Words like liberal and conservative have been losing whatever meaning they once had. An old Tory would not have seen anything very conservative in free trade, and Senator Bob Taft would certainly have had reservations about America’s role as international policeman. But liber al still has discernible significance in ethics, where the great liberal traditions of Locke, Adam Smith, and the Utilitarians are carried on by able defenders like John Rawls, Robert Nozick, and Bruce Ackerman. Although the philosophers disagree on a great many things, they share certain operating assumptions which make possible a rich cross-pollination of liberal eth ics. Among the truths they hold to be self-evident is the assumption that ethical decisions are made by individuals in confrontation with other individuals; the most impor tant quality of these decisions is the fact of their universal application without distinction of persons. If something is right, it is right for everyone under all circumstances. Considerations of kinship or national identity are irrelevant.
Since liberal ethics avoid refer ence to transcendent or supernatural beings, they are forced to fall back on certain abstract standards as a basis for ethical judgments. For Adam Smith it was “the impartial spectator” to whom we could ap peal as a judge (an idea revived by Peter Singer). Rawls goes back to the old state of nature myth in the form of “the original position” of equality. By relentlessly emphasiz ing equality, Rawls is led to a sort of totalitarian ethics of duty which would require each of us to share our wealth and resources until we were roughly equal with the worst off On the other side, Nozick so emphasizes the rights side of the equation that he ends up celebrating anarchy. If there is a serious ethical debate going on in the U.S., it is largely between liberals that stress one or the other side of the rights/duties coin.
Enter James Fishkin, at once the most trenchant critic of liberalism and its ablest defender. In a series of brilliant short books—Tyranny and Legitimacy, The Limits of Obligation, and Justice, Equal Opportunity, and the Family—he has ex posed the perils of moral absolutism by demonstrating that all versions—Rawls’s leveling and Nozick’s libertarianism—can be used to jus tify obviously unethical conduct. What is just as serious, in Fishkin’s view, is the extent to which these zealous absolutists impose an im possible burden on ordinary people. Not everyone may be prepared to bear the burden of moral hero ism. The unintended result may be the withdrawal into a subjectivism that regards all ethical principles as mere matters of taste. In his latest book, Beyond Subjective Morality: Ethical Reasoning and Political Philosophy (Yale University Press; New Haven), Fishkin profiles a se ries of “ordinary moral reasoners” and explores their dilemma. He outlines six characteristics which most people expect of an ethical system. Listed in order of severity, they require ethical judgments: to apply to oneself and to others, to be applied consistently to similar cases, to be “objectively valid” (i.e., most people would accept the reasoning behind them), to be inviola ble, and to be absolute or “rationally unquestionable.” Ordinary reasoners often conclude that since none of their judgments is likely to fulfill these expectations, all moral positions are merely arbitrary.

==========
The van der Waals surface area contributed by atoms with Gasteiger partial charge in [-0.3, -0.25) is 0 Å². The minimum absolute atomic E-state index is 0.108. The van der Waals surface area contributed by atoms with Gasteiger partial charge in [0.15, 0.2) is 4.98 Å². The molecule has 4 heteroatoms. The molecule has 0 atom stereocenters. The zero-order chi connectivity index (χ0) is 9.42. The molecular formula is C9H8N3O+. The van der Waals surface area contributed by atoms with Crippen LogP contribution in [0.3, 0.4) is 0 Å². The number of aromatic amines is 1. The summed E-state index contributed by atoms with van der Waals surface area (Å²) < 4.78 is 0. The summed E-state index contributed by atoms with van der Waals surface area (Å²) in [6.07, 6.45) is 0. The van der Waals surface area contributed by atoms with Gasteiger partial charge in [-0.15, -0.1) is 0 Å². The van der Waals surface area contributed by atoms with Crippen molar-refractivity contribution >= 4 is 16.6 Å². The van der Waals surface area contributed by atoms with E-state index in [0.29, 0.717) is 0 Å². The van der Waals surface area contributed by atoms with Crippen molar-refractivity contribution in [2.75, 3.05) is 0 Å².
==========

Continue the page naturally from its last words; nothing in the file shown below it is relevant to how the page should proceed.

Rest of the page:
Anyone familiar with Fishkin’s work might predict that he would advocate a middle ground. In fact, he suggests that we might reasona bly content ourselves with a mini mal objectivism which rejects absolutism and inviolability, while retaining the expectation that judgments will be universal and objectively valid.
As a practical hypothesis foreveryday life, this minimal objectivism may offer a way out to many people trapped in their own subjectivity, but it does not address the underlying problem of individualist ethics. For one thing, there is nothing in Fishkin’s position that rules out subjectivism: at best, his objectivity is a possible alternative. Un like the absolutisms of Plato or St. Thomas, Fishkin’s middle ground does not even claim for itself an invincibility against relativism. It is a little like the Anglican via media between the absolutism of the Roman Church and the radical individualism of the extreme Protestants. Like Episcopalians, liberals must always be tempted by the most available absolutist dogma in the air. These days, temptation is not likely to come from Rome—or anything even vaguely theistic, for that matter. Fishkin argues that “it would be out of bounds for a liberal state to base moral arguments … on the ultimate convictions of any particular group,” in particular on “our cherished beliefs about God.” On the other hand, “the Marxist strategy of basing claims to a kind of legitimacy on historical inevitability remains a possibility.” Marx, it seems, is not mocked.
But the greatest weakness in Fishkin’s position is his refusal to reconsider the fundamental principle of abstract individualism. He continues to graph human relations on the grid of I/thou intersections, as if there were no other way. Aristotle, whom Fishkin never seems to quote, wondered if a man could be considered happy if his good for tune did not extend to his kin. To his credit, Fishkin is beginning to realize that a man might owe spe cial obligations to certain people, e.g., wife and children, but he continues to express these obligations in the bloodless language of abstract individualism. Still, the strains to which he has subjected his own liberalism may be a sign that he is outgrowing the tattered chrysalis. (TJF) cc